Last updated by c.knoblauch 2 weeks ago

Grails Quick Start in NetBeans IDE

Here's how to get started with Grails in NetBeans IDE in 5 simple steps.
  1. Prepare the Environment
  2. Create the Application
  3. Create the Domain Class
  4. Create the Controller
  5. Run the Application

Step 1: Prepare the Environment

  • Read the official Grails Quick Start. Go here to do so. That document presents the scenario that we will reproduce in the sections that follow.
  • Download and install the "Java" (or "All") distribution of NetBeans IDE. Go here to do so. Nothing other than that is required, i.e., no plugins, unless you have a "Java SE" distribution of NetBeans IDE, in which case you need to install the "Groovy and Grails" plugin from Tools | Plugins in the IDE. Grails support (and Groovy support) is native to NetBeans IDE, from the 6.5 release of the "Java" (or "All") distributions onwards.
  • Download, unzip, and set up Grails. Go here to do so. Set everything up as described in the Grails installation instructions. Make sure it works from the command line (i.e., run "grails" on the command line). Do not continue with these instructions until Grails works from the command line. Make sure that you download Grails using an ISP that is in a country that speaks the language that you want your Grails application to be localized in. It is unknown what happens if an ISP is in a country that has multiple official languages (e.g., Switzerland).

Step 2: Create the Application

  • Choose the Grails Application project in the New Project wizard (Ctrl-Shift-N):

  • Click Next and type the name of the project:

  • Click Finish and you should see this:

  • Expand the folders and have a look around:

  • Also look at the generated files and notice that many of them have default values filled in:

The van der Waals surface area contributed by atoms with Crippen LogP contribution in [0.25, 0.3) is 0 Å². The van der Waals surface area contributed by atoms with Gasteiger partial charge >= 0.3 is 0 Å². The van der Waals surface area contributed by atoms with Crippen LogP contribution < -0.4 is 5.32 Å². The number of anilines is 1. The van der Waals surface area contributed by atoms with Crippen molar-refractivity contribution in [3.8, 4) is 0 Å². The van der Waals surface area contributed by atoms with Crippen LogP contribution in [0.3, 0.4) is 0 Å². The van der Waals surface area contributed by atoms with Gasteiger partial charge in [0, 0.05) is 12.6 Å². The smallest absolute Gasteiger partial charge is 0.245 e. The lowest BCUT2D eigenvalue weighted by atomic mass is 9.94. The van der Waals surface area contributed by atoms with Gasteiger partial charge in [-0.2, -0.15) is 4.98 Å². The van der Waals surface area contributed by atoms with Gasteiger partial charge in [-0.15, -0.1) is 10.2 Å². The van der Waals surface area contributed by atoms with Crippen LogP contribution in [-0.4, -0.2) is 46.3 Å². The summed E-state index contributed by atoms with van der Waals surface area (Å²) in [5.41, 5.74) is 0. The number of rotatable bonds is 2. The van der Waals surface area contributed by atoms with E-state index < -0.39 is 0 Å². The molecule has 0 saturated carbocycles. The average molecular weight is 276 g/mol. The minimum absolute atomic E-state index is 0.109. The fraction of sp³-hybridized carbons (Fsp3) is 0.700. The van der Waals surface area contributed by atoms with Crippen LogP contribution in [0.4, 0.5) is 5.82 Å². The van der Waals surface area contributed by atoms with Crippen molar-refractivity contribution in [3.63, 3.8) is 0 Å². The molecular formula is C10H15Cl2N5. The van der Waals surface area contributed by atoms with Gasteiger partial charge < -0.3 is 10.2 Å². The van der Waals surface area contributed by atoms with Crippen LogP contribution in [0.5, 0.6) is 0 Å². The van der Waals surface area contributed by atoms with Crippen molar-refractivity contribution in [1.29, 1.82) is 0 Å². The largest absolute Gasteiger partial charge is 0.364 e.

\

Step 3: Create the Domain Class

  • Right-click on the Domain classes node:

  • Name the domain class "Book" and (not shown in the screenshots below, alas), in every PACKAGE dropdown in the sceeens to follow, write BookDemo as the name of the package. Look at the Quick Start sample in Grails for the CMD-version of GRails. There the package is called org.example, here it is called BookDemo. NetBeans will not run the application if the correct package is not named in each sourcefile. Before running, check that the first line is "package BookDemo" in: BookController.groovy, BookControllerTests.groovy, Book.groovy, BookTests.groovy.
Afterwards, edit the class to fill in two Strings, "title" and "author", in the generated class. You should now see this:


  • Create some initial values in the Bootstrap.groovy class:
new Book(author:"Stephen King",title:"The Shining").save()
new Book(author:"James Patterson",title:"Along Came a Spider").save()

You should now see this:


  • Use Ctrl-Space to call up code completion and then have a look at the other ways of completing the statements above:

Step 4: Create the Controller

  • Right-click the Controllers node:

  • Type "Book" and notice that you are shown that the generated class will be called "BookController":

  • Then comment out the one line generated within the braces and add "def scaffold = Book". You should now see this:

Step 5: Run the Application

  • Right-click the application and choose "Run". The application is deployed to Jetty, as you can see in the Services window:

  • The URL is printed to the Output window. Paste it into a browser and then you'll see your application. Click the "BookController" link and you'll see this:

  • Click New Book and then create a new entry:

  • You can also edit or delete an existing entry by clicking on the entry ID in the list view:

  • ...and that the entry is reflected in the list of entries:


Congratulations! You've completed your first Grails application in NetBeans IDE. NetBeans IDE also supports syntax coloring and other related features for Groovy files and GSP files, as well as the ability to install Grails plugins. You can also use the Grails shell and you can run menu items that call the Grails tasks for creating WARs, creating stats, and upgrading Grails. You can also open existing Grails projects without needing to do anything special, i.e., no import process and no NetBeans-specific metadata is added to Grails projects in order to open them or to work with them.